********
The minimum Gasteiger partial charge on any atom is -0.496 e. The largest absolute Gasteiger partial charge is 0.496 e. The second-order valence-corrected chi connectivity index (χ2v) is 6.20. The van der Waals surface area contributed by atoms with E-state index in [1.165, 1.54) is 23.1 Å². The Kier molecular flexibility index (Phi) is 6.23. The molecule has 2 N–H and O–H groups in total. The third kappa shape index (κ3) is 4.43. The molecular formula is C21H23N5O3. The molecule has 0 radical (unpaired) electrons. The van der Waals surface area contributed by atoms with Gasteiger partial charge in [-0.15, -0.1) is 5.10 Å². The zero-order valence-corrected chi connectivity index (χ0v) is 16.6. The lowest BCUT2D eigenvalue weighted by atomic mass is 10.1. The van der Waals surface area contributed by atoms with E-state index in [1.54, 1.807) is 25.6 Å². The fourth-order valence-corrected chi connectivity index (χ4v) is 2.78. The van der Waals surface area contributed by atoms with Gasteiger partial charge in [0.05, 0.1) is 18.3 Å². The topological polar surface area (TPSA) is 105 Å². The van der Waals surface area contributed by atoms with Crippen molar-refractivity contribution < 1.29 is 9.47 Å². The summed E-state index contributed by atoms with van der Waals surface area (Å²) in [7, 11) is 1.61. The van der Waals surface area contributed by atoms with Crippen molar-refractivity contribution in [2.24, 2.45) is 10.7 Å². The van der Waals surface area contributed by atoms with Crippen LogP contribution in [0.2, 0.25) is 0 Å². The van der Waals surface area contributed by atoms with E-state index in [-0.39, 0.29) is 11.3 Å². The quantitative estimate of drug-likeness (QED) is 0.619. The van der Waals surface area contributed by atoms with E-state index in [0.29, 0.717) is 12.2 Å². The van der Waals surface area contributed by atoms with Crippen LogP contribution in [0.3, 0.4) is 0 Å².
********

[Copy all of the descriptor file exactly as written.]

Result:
The minimum Gasteiger partial charge on any atom is -0.496 e. The largest absolute Gasteiger partial charge is 0.496 e. The second-order valence-corrected chi connectivity index (χ2v) is 6.20. The van der Waals surface area contributed by atoms with E-state index in [1.165, 1.54) is 23.1 Å². The Kier molecular flexibility index (Phi) is 6.23. The molecule has 2 N–H and O–H groups in total. The third kappa shape index (κ3) is 4.43. The molecular formula is C21H23N5O3. The molecule has 0 radical (unpaired) electrons. The van der Waals surface area contributed by atoms with Gasteiger partial charge in [-0.15, -0.1) is 5.10 Å². The zero-order valence-corrected chi connectivity index (χ0v) is 16.6. The lowest BCUT2D eigenvalue weighted by atomic mass is 10.1. The van der Waals surface area contributed by atoms with E-state index in [1.54, 1.807) is 25.6 Å². The fourth-order valence-corrected chi connectivity index (χ4v) is 2.78. The van der Waals surface area contributed by atoms with Gasteiger partial charge in [0.05, 0.1) is 18.3 Å². The topological polar surface area (TPSA) is 105 Å². The van der Waals surface area contributed by atoms with Crippen molar-refractivity contribution < 1.29 is 9.47 Å². The summed E-state index contributed by atoms with van der Waals surface area (Å²) in [7, 11) is 1.61. The van der Waals surface area contributed by atoms with Crippen molar-refractivity contribution in [2.24, 2.45) is 10.7 Å². The van der Waals surface area contributed by atoms with Crippen LogP contribution in [0.2, 0.25) is 0 Å². The van der Waals surface area contributed by atoms with E-state index in [-0.39, 0.29) is 11.3 Å². The quantitative estimate of drug-likeness (QED) is 0.619. The van der Waals surface area contributed by atoms with E-state index in [0.29, 0.717) is 12.2 Å². The van der Waals surface area contributed by atoms with Crippen LogP contribution in [0.3, 0.4) is 0 Å².